This is not the over simplification of many general and popular books, nor the ideological tracts of educations many critics and neoliberal "reform" advocates. Putnam provides vivid and useful examples combined with a well informed data bases  of social science research  of the most important issues. He builds his arguments upon both individual interviews and the synthesis of an enormous amount of social science research thus combining big and important  ideas with the research to support them.  

Friday, June 19, 2015

Tuesday, June 09, 2015

Public schools and the Public Square

And yet the public square is under attack.
Remarks by Randi Weingarten
Leo talked about the public square as a metaphor for political voice, for robust civil and political life, and for public institutions that create the infrastructure to ultimately grow a shared and fair economy. All are critical to our democracy. All are under assault.
The idea of the public square – like a perfect Norman Rockwell painting or a speakers’ box in a public courtyard where anyone—black, white, rich, or poor—can speak about anything—doesn’t exist anymore.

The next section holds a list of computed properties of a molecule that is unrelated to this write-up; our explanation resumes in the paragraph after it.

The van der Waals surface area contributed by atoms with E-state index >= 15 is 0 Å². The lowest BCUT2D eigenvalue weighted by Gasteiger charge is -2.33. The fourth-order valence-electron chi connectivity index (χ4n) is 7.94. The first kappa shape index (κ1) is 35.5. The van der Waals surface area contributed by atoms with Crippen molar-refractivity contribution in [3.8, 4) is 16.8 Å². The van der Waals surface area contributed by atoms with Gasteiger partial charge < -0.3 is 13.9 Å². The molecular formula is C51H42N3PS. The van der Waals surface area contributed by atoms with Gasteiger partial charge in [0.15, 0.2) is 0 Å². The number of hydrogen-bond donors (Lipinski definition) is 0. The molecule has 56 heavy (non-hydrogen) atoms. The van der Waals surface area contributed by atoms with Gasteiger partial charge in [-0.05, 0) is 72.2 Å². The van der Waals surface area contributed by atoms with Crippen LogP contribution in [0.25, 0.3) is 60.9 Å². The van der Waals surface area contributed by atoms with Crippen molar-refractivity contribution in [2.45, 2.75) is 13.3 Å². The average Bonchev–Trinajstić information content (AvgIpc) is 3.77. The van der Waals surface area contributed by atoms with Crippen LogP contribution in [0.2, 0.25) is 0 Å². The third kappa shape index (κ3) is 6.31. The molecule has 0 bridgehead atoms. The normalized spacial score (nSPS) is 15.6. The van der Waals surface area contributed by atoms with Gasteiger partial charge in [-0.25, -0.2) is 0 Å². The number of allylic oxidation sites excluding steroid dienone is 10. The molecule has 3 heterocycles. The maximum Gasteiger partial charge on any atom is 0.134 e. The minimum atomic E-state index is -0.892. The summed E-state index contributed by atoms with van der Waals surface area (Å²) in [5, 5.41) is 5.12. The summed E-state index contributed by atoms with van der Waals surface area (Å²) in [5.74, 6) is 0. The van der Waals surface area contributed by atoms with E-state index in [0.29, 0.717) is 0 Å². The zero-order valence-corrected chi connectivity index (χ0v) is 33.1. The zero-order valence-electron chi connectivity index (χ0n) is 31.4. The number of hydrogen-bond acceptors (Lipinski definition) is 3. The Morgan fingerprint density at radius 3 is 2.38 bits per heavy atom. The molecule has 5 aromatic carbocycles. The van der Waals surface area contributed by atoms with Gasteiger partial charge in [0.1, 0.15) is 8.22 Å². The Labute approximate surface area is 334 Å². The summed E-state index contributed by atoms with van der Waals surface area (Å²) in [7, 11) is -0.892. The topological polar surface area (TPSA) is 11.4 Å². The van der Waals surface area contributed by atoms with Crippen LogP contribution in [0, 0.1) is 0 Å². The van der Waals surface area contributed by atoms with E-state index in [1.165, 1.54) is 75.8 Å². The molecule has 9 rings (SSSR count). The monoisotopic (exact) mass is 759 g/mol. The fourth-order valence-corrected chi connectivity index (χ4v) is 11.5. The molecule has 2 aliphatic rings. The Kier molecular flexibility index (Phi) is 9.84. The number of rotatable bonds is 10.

There is a growing and harmful effort across America to make the public square smaller and smaller and to silence working people and stifle their economic aspirations.
Even the term “public,” once celebrated as a part of our national identity, is under relentless attack from governors like Scott Walker, Bobby Jindal, and even Andrew Cuomo. Public services are being privatized and public employees are demonized, laid off and muted. Who would have thought that a Democratic governor with the last name “Cuomo” would say the public education system is a “monopoly” that must be broken up?